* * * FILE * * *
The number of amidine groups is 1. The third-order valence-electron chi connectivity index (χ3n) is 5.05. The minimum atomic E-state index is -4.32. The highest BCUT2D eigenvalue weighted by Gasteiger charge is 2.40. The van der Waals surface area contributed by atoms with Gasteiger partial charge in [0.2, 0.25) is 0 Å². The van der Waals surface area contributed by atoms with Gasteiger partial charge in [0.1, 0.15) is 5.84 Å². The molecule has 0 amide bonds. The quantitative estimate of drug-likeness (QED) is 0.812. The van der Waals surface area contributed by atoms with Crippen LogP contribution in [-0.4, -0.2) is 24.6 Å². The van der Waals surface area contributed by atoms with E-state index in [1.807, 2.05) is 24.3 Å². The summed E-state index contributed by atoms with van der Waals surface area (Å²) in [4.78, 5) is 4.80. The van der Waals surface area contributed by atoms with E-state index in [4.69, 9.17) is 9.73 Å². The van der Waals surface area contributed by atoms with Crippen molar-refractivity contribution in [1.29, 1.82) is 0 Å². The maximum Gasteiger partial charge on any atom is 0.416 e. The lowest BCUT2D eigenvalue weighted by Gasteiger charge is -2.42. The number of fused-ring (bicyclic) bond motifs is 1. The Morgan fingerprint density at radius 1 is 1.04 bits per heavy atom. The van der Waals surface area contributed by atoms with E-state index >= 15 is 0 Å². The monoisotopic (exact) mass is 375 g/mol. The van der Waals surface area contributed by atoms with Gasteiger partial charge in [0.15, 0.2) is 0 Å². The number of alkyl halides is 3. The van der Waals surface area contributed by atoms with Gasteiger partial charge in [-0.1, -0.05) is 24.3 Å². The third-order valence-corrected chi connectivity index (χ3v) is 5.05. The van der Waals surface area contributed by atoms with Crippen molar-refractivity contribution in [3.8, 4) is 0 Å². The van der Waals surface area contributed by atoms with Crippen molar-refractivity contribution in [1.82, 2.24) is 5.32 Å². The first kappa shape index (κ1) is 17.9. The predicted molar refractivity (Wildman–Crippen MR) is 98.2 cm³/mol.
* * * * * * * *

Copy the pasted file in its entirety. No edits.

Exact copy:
The number of amidine groups is 1. The third-order valence-electron chi connectivity index (χ3n) is 5.05. The minimum atomic E-state index is -4.32. The highest BCUT2D eigenvalue weighted by Gasteiger charge is 2.40. The van der Waals surface area contributed by atoms with Gasteiger partial charge in [0.2, 0.25) is 0 Å². The van der Waals surface area contributed by atoms with Gasteiger partial charge in [0.1, 0.15) is 5.84 Å². The molecule has 0 amide bonds. The quantitative estimate of drug-likeness (QED) is 0.812. The van der Waals surface area contributed by atoms with Crippen LogP contribution in [-0.4, -0.2) is 24.6 Å². The van der Waals surface area contributed by atoms with E-state index in [1.807, 2.05) is 24.3 Å². The summed E-state index contributed by atoms with van der Waals surface area (Å²) in [4.78, 5) is 4.80. The van der Waals surface area contributed by atoms with E-state index in [4.69, 9.17) is 9.73 Å². The van der Waals surface area contributed by atoms with Crippen molar-refractivity contribution in [1.29, 1.82) is 0 Å². The maximum Gasteiger partial charge on any atom is 0.416 e. The lowest BCUT2D eigenvalue weighted by Gasteiger charge is -2.42. The number of fused-ring (bicyclic) bond motifs is 1. The Morgan fingerprint density at radius 1 is 1.04 bits per heavy atom. The van der Waals surface area contributed by atoms with E-state index >= 15 is 0 Å². The monoisotopic (exact) mass is 375 g/mol. The van der Waals surface area contributed by atoms with Gasteiger partial charge in [0.15, 0.2) is 0 Å². The number of alkyl halides is 3. The van der Waals surface area contributed by atoms with Gasteiger partial charge in [-0.1, -0.05) is 24.3 Å². The third-order valence-corrected chi connectivity index (χ3v) is 5.05. The van der Waals surface area contributed by atoms with Crippen molar-refractivity contribution in [3.8, 4) is 0 Å². The van der Waals surface area contributed by atoms with Crippen molar-refractivity contribution in [1.82, 2.24) is 5.32 Å². The first kappa shape index (κ1) is 17.9. The predicted molar refractivity (Wildman–Crippen MR) is 98.2 cm³/mol.